"We understand," Kurda said as he laid his end of the stretcher down. Mr. Crepsley followed suit. The two vampires helped me to my feet, then slowly let go of me. I teetered dangerously and almost fell. I probably would have, if there hadn't been so many vampires present - but I didn't want to look frail in front of them.

Fighting the pain, I stumbled forward to the platform. It took a long time to make it up the steps, but I didn't falter. Nobody said anything while I was climbing, and when I got there the bag of numbered stones was produced and checked as normal. "Number four," the vampire clutching the bag announced once I'd drawn my stone. "The Blooded Boars."

"A tricky Trial," Paris Skyle mused as the stone was passed to the Princes to be certified. "Are you ready for it, Darren?"

"I don't... know what it... is," I said. "But... I will be... there to face it... tomorrow, as... scheduled."

Paris smiled warmly. "That is good to hear." He cleared his throat and widened his eyes innocently. "I, however, cannot make it. I have pressing business to attend to and regretfully must miss this Trial. My good colleague Mika will take my place."

Mika imitated Paris's innocent look. "Actually, I can't get away from the Hall tomorrow either. This Vampaneze Lord business takes up all my time. How about you, Arrow?"

The bald Prince shook his head glumly. "Alas, I also must make my excuses. My schedule is full."

"Sires," Kurda said, quickly stepping forward. "You have already skipped one of Darren's Trials. We allowed for your absence on that occasion, but to neglect your post twice in the course of one set of Trials is unpardonable and does Darren a grave disservice. I must protest most strongly."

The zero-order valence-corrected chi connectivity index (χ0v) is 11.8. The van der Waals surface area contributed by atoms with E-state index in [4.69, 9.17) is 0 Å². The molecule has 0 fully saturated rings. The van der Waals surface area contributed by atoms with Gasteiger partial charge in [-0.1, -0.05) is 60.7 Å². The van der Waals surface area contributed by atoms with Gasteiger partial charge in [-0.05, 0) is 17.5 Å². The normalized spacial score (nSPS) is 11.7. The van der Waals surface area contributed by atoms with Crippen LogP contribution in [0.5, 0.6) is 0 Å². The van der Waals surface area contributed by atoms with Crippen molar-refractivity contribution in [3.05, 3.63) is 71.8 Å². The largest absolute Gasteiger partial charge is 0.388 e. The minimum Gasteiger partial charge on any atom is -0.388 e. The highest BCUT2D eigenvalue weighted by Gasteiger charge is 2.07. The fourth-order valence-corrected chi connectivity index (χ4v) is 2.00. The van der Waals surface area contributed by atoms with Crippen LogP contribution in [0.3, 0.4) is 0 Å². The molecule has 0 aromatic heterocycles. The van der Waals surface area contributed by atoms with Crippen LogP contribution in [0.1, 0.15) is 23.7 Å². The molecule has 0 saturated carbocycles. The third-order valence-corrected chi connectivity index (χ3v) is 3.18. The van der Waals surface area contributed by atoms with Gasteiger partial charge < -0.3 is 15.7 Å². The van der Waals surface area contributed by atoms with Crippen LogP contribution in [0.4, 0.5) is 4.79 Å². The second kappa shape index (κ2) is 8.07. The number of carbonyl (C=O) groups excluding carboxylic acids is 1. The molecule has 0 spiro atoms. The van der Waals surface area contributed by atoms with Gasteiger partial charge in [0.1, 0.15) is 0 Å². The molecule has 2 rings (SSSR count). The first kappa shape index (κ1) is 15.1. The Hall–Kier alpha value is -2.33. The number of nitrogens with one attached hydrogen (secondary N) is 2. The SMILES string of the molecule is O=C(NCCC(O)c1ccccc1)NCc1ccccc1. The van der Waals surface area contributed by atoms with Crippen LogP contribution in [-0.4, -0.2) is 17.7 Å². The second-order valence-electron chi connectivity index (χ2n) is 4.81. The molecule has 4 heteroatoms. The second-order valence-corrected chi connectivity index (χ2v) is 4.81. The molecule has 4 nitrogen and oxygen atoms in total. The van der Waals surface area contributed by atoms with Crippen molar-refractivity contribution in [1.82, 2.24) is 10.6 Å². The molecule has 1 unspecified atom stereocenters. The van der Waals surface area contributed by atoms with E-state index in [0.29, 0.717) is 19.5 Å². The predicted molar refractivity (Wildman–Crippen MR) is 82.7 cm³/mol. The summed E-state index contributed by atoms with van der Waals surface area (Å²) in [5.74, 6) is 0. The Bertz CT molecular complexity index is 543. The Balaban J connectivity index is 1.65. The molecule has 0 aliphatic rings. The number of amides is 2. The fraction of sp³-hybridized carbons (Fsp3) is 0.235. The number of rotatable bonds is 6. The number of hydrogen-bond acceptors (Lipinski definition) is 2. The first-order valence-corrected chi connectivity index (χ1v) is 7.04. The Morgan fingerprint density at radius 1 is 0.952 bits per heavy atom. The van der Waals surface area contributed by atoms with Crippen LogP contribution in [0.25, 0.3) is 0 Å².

Paris started to smile, caught himself, and forced a scowl. "There is truth in your words," he muttered.

"We cannot miss another of the boy's Trials," Mika agreed.

"One way or another, one of us must be present," Arrow finished.

The three Princes huddled close together and discussed it quietly. By the way they smirked and winked at Kurda, I knew they had something up their sleeves.

"Very well," Paris said out loud. "Darren has reported that he is fit for his next Trial. Since we cannot be there to oversee it, we have decided to postpone it. We apologize for the inconvenience, Darren. Will you pardon us?"

"I'll let... it pass... this time." I grinned.

"How long must we wait, sires?" Kurda asked, acting impatient. "Darren is anxious to finish his Trials."

"Not long," Paris said. "One of us will be there for the Trial at sunset, seventy-two hours from now. Is that agreeable?"

"It is annoying, sire," - Kurda sighed theatrically - "but if we have to wait, we will."

Bowing, Kurda led me from the platform, helped me back onto the stretcher, and carried me from the Hall with Mr. Crepsley. Once outside, the vampires set me down and laughed loudly.

"You scoundrel, Kurda Smahlt!" Mr. Crepsley roared. "How did you dream that one up?"

"It was Paris's idea," Kurda replied humbly. "The Princes wanted to help Darren, but they couldn't turn around and say they were giving him time to recover from his injuries. They needed an excuse to save face. This way, it looks as though Darren was ready and willing to proceed, so there's no shame in postponing it."